Anouk Vetter in action at the World Athletics Championships Doha 2019 (© Christel Saneh)
When 2016 European heptathlon champion Anouk Vetter took to the long jump runway at the Dutch indoor championships in February this year, she was unusually nervous. There was much at stake.
After a golden few years of medals and national records, 2019 had been the hardest period of her career. Injuries, doubts and falling out of love with the sport that had made her a household name in the Netherlands.
But little by little, Vetter pieced it all back together. Little goals, delivering big results. She approached the 2021 indoor season with trepidation but departed with another title and some big PBs. Anouk Vetter is back in the game.
Back in the game
“I was quite nervous,” says Vetter of her long jump. “It was my first competition in a long time. I was pleased with the results, but also about how I felt as an athlete. I could enjoy it. Six forty-two. That’s good. And it’s good for outdoors because long jump is such an important event in the heptathlon.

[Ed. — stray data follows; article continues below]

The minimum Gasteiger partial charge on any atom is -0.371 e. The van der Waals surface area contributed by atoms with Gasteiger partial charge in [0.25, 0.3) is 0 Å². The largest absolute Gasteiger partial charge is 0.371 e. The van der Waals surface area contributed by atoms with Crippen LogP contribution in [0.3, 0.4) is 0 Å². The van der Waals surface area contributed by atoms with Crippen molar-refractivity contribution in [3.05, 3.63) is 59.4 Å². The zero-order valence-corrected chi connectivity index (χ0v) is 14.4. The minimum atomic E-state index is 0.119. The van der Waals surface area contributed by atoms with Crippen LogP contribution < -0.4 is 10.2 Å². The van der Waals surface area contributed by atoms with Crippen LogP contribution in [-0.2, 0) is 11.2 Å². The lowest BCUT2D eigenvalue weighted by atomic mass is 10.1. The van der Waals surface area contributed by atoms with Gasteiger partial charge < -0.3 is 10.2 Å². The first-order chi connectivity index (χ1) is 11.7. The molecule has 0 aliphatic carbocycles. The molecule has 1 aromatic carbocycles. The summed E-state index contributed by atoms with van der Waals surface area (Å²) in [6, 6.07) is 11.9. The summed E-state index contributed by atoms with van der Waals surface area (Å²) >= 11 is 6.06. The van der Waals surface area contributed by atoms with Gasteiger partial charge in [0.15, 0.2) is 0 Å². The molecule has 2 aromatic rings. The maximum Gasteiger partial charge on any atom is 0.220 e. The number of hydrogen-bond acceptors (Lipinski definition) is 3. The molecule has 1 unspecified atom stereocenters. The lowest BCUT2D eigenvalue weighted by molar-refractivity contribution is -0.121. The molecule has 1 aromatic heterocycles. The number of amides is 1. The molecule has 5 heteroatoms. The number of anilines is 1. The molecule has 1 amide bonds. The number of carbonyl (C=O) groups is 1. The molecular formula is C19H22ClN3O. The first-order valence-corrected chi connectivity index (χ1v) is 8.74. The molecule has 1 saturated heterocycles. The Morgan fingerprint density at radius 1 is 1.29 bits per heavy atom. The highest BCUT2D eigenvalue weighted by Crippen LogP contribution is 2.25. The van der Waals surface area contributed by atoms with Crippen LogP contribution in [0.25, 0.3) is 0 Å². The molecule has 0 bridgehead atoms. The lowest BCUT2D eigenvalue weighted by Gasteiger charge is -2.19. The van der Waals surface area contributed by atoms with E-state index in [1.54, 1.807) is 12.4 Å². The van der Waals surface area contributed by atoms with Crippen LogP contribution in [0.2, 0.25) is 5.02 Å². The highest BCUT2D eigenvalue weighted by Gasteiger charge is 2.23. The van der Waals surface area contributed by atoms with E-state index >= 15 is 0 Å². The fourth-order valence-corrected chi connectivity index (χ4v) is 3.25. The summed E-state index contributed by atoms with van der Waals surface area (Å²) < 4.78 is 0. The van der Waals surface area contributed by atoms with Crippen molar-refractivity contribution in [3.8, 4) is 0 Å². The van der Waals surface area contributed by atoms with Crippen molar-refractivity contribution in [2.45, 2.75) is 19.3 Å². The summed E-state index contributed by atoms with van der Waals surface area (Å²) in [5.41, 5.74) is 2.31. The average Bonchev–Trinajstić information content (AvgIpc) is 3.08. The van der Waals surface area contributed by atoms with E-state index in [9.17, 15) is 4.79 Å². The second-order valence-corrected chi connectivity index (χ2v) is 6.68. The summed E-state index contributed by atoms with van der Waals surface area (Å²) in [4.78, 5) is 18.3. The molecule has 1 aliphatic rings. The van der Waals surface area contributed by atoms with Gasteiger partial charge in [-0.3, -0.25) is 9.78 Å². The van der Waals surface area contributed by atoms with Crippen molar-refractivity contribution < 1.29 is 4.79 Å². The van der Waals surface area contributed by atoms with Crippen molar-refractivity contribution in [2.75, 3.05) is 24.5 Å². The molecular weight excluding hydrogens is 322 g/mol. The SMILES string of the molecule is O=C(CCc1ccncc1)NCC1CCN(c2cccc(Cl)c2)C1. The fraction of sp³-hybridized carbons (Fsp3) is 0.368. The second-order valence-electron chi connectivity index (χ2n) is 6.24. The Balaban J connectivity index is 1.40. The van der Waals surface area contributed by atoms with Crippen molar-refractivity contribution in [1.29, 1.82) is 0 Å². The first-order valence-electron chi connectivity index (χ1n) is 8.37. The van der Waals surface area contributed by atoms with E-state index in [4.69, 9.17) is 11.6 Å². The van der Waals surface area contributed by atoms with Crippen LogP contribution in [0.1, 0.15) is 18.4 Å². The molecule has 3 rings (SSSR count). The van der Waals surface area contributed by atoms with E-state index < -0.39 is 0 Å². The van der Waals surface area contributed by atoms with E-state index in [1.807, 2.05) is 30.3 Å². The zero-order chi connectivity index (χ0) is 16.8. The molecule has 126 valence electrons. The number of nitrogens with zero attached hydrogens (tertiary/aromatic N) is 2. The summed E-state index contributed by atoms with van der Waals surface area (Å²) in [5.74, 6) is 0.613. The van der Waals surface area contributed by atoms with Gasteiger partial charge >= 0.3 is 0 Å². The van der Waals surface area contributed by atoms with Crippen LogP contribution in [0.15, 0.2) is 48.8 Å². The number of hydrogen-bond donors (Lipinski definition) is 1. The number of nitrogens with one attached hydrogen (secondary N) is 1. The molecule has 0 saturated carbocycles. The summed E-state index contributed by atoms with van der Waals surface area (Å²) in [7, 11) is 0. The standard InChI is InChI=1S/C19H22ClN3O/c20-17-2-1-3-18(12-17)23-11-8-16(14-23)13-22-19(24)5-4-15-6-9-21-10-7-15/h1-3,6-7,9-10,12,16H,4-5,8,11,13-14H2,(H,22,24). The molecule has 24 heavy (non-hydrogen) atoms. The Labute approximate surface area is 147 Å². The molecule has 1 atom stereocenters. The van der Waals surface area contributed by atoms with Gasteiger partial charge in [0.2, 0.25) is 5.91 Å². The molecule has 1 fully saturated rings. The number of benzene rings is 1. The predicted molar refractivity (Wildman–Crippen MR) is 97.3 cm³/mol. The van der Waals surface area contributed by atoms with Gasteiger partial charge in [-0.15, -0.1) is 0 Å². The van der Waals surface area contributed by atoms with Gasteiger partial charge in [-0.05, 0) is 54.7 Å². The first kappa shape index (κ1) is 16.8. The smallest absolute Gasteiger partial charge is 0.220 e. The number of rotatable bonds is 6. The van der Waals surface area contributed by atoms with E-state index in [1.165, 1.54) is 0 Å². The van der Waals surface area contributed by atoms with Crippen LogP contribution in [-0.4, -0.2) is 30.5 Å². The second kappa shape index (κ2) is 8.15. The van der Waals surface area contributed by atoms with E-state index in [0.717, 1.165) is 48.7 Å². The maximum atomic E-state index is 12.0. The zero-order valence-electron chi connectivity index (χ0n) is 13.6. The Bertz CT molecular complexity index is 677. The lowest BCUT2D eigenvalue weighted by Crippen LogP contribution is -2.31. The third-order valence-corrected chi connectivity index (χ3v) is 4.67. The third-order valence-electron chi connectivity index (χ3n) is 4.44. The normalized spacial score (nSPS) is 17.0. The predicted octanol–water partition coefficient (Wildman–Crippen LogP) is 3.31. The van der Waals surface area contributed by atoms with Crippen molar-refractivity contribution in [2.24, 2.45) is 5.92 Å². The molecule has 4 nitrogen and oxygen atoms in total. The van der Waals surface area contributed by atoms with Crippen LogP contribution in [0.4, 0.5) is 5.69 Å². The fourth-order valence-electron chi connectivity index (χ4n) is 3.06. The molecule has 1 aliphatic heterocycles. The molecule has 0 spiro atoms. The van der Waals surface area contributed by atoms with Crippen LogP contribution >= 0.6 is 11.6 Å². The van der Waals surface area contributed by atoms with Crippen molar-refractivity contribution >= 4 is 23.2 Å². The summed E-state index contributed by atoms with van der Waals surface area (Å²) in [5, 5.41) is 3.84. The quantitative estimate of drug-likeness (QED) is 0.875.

“I was pleased with my PB of 8.21 in the hurdles. It’s nice if training goes well, but if you do well in competition, that’s good. It motivates me. I’m back in the game.”
Anouk Vetter in the heptathlon 200m at the World Athletics Championships Doha 2019 (© Christel Saneh)
Vetter has been in the game for a long time, although she is still only 28. She started her career in the European and world age-group championships of 2011-13 but injury got in the way of all of those competitions.
“When I was 20, 21 I was really struggling because I was always injured," she says. "When my training group was training 100%, I always did 70 or 80%, otherwise I was broken at the end of the week.”